As reported by The Times, Kobe Bryant was to receive 80% of his 2013-14 salary on Friday, a gross of $24.4 million.
While Bryant could end up paying 50% to 60% in combined taxes and agent fees, even if his take-home was $12 million -- that's a sizable figure.
Why exactly would Bryant have his contract structured with such a large lump sum up front?
The easy answer -- because he can. At least under the rules of the NBA's collective bargaining agreement when Bryant signed his contract in April 2010.
While Bryant may have his own unique reasons, the economic principle of future value takes into account how much $12 million is worth in Bryant's possession -- not just in November, but over the course of the entire year.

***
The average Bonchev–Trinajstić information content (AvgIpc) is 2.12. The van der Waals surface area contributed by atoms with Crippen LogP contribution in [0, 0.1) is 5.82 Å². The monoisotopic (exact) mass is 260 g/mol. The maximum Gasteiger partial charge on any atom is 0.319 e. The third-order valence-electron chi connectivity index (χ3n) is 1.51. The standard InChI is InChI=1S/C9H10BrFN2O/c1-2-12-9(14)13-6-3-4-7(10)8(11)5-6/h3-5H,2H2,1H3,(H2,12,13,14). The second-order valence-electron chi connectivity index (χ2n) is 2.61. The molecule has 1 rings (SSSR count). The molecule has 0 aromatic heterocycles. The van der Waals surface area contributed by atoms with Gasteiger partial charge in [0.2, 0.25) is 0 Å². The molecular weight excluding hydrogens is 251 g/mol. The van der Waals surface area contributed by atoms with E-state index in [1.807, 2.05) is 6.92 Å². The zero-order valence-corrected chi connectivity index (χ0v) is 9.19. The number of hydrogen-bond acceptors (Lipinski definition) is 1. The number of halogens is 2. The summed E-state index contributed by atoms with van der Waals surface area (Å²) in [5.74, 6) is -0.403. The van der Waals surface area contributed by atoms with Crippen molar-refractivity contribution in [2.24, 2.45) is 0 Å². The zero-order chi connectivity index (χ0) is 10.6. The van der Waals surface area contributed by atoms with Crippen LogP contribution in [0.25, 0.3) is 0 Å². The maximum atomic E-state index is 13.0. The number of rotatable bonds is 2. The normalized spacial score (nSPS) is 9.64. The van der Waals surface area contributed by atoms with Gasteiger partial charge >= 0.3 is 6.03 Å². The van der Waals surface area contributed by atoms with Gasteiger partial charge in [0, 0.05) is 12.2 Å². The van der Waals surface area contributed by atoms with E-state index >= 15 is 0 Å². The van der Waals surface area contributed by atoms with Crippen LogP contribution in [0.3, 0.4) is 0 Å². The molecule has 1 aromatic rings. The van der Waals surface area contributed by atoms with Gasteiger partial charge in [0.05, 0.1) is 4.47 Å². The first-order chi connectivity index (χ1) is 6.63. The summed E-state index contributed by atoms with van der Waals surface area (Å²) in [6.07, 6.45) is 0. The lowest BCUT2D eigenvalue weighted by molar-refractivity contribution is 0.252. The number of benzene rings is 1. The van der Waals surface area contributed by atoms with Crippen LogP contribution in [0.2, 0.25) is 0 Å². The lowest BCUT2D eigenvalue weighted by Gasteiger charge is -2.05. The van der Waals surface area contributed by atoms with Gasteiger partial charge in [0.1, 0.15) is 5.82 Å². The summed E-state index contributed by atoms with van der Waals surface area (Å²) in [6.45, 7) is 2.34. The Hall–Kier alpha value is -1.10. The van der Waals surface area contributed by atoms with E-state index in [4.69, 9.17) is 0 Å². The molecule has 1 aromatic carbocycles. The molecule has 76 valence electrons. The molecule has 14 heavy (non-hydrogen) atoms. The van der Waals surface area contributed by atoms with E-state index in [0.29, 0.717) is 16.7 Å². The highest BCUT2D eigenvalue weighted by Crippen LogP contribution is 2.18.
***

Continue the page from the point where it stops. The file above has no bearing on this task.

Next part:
The sooner Bryant is in possession of his salary, even after the government gets a hefty share in taxes, the quicker he can invest that money.
Should the Lakers All-Star invest $12 million with a slim 1% return, in a year's time that amount would grow to $12.12 million.
If he can bring back 5% on a $12-million investment, he'll have more than $12.6 million in a year. And 10% would grow it to $13.3 million.
If that money is in the possession of the Lakers, doled out to Bryant twice a month (as the remaining $6.1 million of his salary will be paid), it's the organization that is gaining the benefit of cash on hand.
Investments, taxes, economics, etc. -- the general rule of thumb is it's better to get as much money as possible up front.
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